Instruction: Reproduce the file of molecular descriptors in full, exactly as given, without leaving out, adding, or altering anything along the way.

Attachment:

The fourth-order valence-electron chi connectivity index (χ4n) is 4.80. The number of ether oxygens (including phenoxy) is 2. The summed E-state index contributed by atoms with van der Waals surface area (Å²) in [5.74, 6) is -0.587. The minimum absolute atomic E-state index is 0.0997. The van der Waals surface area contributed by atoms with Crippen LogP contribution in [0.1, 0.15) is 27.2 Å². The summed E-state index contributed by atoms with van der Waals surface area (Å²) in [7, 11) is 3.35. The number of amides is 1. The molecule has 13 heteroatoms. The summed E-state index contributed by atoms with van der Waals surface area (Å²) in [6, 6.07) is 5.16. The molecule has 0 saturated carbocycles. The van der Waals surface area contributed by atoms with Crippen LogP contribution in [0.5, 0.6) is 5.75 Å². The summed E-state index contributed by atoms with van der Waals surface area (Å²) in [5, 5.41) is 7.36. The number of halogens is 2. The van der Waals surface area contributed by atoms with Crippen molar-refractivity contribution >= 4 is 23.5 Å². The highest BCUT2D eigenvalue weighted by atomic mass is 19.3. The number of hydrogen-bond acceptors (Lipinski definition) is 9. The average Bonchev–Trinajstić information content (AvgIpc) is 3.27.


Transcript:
The fourth-order valence-electron chi connectivity index (χ4n) is 4.80. The number of ether oxygens (including phenoxy) is 2. The summed E-state index contributed by atoms with van der Waals surface area (Å²) in [5.74, 6) is -0.587. The minimum absolute atomic E-state index is 0.0997. The van der Waals surface area contributed by atoms with Crippen LogP contribution in [0.1, 0.15) is 27.2 Å². The summed E-state index contributed by atoms with van der Waals surface area (Å²) in [7, 11) is 3.35. The number of amides is 1. The molecule has 13 heteroatoms. The summed E-state index contributed by atoms with van der Waals surface area (Å²) in [6, 6.07) is 5.16. The molecule has 0 saturated carbocycles. The van der Waals surface area contributed by atoms with Crippen LogP contribution in [0.5, 0.6) is 5.75 Å². The summed E-state index contributed by atoms with van der Waals surface area (Å²) in [5, 5.41) is 7.36. The number of halogens is 2. The van der Waals surface area contributed by atoms with Crippen molar-refractivity contribution >= 4 is 23.5 Å². The highest BCUT2D eigenvalue weighted by atomic mass is 19.3. The number of hydrogen-bond acceptors (Lipinski definition) is 9. The average Bonchev–Trinajstić information content (AvgIpc) is 3.27.